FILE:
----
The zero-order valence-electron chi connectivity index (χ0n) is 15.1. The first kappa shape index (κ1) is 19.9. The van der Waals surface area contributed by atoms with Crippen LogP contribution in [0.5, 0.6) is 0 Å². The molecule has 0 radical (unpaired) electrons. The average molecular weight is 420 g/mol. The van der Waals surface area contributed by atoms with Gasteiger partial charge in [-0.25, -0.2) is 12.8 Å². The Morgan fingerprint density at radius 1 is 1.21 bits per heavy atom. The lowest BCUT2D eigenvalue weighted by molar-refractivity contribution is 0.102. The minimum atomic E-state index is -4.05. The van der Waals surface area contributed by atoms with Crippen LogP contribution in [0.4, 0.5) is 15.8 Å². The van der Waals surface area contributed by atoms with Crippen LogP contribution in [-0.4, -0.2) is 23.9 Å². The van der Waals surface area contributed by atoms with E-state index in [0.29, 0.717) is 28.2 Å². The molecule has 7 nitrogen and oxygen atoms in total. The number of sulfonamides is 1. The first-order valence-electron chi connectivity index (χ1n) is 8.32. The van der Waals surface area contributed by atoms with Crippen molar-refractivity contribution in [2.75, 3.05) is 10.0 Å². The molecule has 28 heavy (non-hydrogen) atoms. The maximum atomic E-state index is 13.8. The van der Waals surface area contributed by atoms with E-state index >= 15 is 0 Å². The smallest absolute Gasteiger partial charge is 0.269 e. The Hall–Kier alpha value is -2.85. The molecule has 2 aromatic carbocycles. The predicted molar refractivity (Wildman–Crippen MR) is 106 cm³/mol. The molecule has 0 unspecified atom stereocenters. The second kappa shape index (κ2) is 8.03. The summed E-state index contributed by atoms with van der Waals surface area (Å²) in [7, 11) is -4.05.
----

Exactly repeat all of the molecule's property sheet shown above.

The zero-order valence-electron chi connectivity index (χ0n) is 15.1. The first kappa shape index (κ1) is 19.9. The van der Waals surface area contributed by atoms with Crippen LogP contribution in [0.5, 0.6) is 0 Å². The molecule has 0 radical (unpaired) electrons. The average molecular weight is 420 g/mol. The van der Waals surface area contributed by atoms with Gasteiger partial charge in [-0.25, -0.2) is 12.8 Å². The Morgan fingerprint density at radius 1 is 1.21 bits per heavy atom. The lowest BCUT2D eigenvalue weighted by molar-refractivity contribution is 0.102. The minimum atomic E-state index is -4.05. The van der Waals surface area contributed by atoms with Crippen LogP contribution in [0.4, 0.5) is 15.8 Å². The van der Waals surface area contributed by atoms with Crippen LogP contribution in [-0.4, -0.2) is 23.9 Å². The van der Waals surface area contributed by atoms with E-state index in [0.29, 0.717) is 28.2 Å². The molecule has 7 nitrogen and oxygen atoms in total. The number of sulfonamides is 1. The first-order valence-electron chi connectivity index (χ1n) is 8.32. The van der Waals surface area contributed by atoms with Crippen molar-refractivity contribution in [2.75, 3.05) is 10.0 Å². The molecule has 28 heavy (non-hydrogen) atoms. The maximum atomic E-state index is 13.8. The van der Waals surface area contributed by atoms with E-state index >= 15 is 0 Å². The smallest absolute Gasteiger partial charge is 0.269 e. The Hall–Kier alpha value is -2.85. The molecule has 2 aromatic carbocycles. The predicted molar refractivity (Wildman–Crippen MR) is 106 cm³/mol. The molecule has 0 unspecified atom stereocenters. The second kappa shape index (κ2) is 8.03. The summed E-state index contributed by atoms with van der Waals surface area (Å²) in [7, 11) is -4.05.